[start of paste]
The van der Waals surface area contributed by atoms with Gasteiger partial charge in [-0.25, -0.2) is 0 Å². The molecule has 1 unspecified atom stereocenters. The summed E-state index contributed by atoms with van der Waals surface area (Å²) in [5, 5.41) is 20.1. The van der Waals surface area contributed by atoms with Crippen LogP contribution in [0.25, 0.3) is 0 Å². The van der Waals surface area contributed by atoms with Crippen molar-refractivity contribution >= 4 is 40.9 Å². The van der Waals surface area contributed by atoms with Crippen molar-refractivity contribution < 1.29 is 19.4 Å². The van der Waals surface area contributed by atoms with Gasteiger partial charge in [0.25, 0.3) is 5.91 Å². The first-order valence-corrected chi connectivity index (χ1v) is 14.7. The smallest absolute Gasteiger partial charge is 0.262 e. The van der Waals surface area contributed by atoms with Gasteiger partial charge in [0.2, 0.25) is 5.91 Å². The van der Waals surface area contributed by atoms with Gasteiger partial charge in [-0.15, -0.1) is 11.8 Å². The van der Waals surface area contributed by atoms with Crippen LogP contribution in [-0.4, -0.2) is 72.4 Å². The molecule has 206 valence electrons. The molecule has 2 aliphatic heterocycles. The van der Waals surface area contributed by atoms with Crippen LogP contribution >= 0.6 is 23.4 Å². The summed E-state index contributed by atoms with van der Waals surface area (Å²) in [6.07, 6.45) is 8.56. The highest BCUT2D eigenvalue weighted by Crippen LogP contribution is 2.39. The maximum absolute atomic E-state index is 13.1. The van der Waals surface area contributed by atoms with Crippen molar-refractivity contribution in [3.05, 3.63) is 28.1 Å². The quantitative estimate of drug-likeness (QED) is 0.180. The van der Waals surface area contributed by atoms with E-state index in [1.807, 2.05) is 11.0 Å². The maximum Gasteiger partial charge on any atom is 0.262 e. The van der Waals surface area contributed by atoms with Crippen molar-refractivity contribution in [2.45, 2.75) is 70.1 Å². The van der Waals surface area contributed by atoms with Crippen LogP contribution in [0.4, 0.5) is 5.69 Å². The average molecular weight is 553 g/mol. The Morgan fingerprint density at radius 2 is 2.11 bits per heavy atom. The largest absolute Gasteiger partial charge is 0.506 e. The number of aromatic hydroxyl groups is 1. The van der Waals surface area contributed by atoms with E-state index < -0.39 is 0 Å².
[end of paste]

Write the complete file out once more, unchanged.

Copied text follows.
The van der Waals surface area contributed by atoms with Gasteiger partial charge in [-0.25, -0.2) is 0 Å². The molecule has 1 unspecified atom stereocenters. The summed E-state index contributed by atoms with van der Waals surface area (Å²) in [5, 5.41) is 20.1. The van der Waals surface area contributed by atoms with Crippen LogP contribution in [0.25, 0.3) is 0 Å². The van der Waals surface area contributed by atoms with Crippen molar-refractivity contribution >= 4 is 40.9 Å². The van der Waals surface area contributed by atoms with Crippen molar-refractivity contribution < 1.29 is 19.4 Å². The van der Waals surface area contributed by atoms with Gasteiger partial charge in [0.25, 0.3) is 5.91 Å². The first-order valence-corrected chi connectivity index (χ1v) is 14.7. The smallest absolute Gasteiger partial charge is 0.262 e. The van der Waals surface area contributed by atoms with Gasteiger partial charge in [0.2, 0.25) is 5.91 Å². The van der Waals surface area contributed by atoms with Gasteiger partial charge in [-0.15, -0.1) is 11.8 Å². The van der Waals surface area contributed by atoms with Crippen LogP contribution in [-0.4, -0.2) is 72.4 Å². The molecule has 206 valence electrons. The molecule has 2 aliphatic heterocycles. The van der Waals surface area contributed by atoms with Crippen LogP contribution >= 0.6 is 23.4 Å². The summed E-state index contributed by atoms with van der Waals surface area (Å²) in [6.07, 6.45) is 8.56. The highest BCUT2D eigenvalue weighted by Crippen LogP contribution is 2.39. The maximum absolute atomic E-state index is 13.1. The van der Waals surface area contributed by atoms with Crippen molar-refractivity contribution in [3.05, 3.63) is 28.1 Å². The quantitative estimate of drug-likeness (QED) is 0.180. The van der Waals surface area contributed by atoms with E-state index in [1.807, 2.05) is 11.0 Å². The maximum Gasteiger partial charge on any atom is 0.262 e. The van der Waals surface area contributed by atoms with Crippen molar-refractivity contribution in [2.45, 2.75) is 70.1 Å². The van der Waals surface area contributed by atoms with Crippen LogP contribution in [0.4, 0.5) is 5.69 Å². The average molecular weight is 553 g/mol. The Morgan fingerprint density at radius 2 is 2.11 bits per heavy atom. The largest absolute Gasteiger partial charge is 0.506 e. The number of aromatic hydroxyl groups is 1. The van der Waals surface area contributed by atoms with E-state index < -0.39 is 0 Å².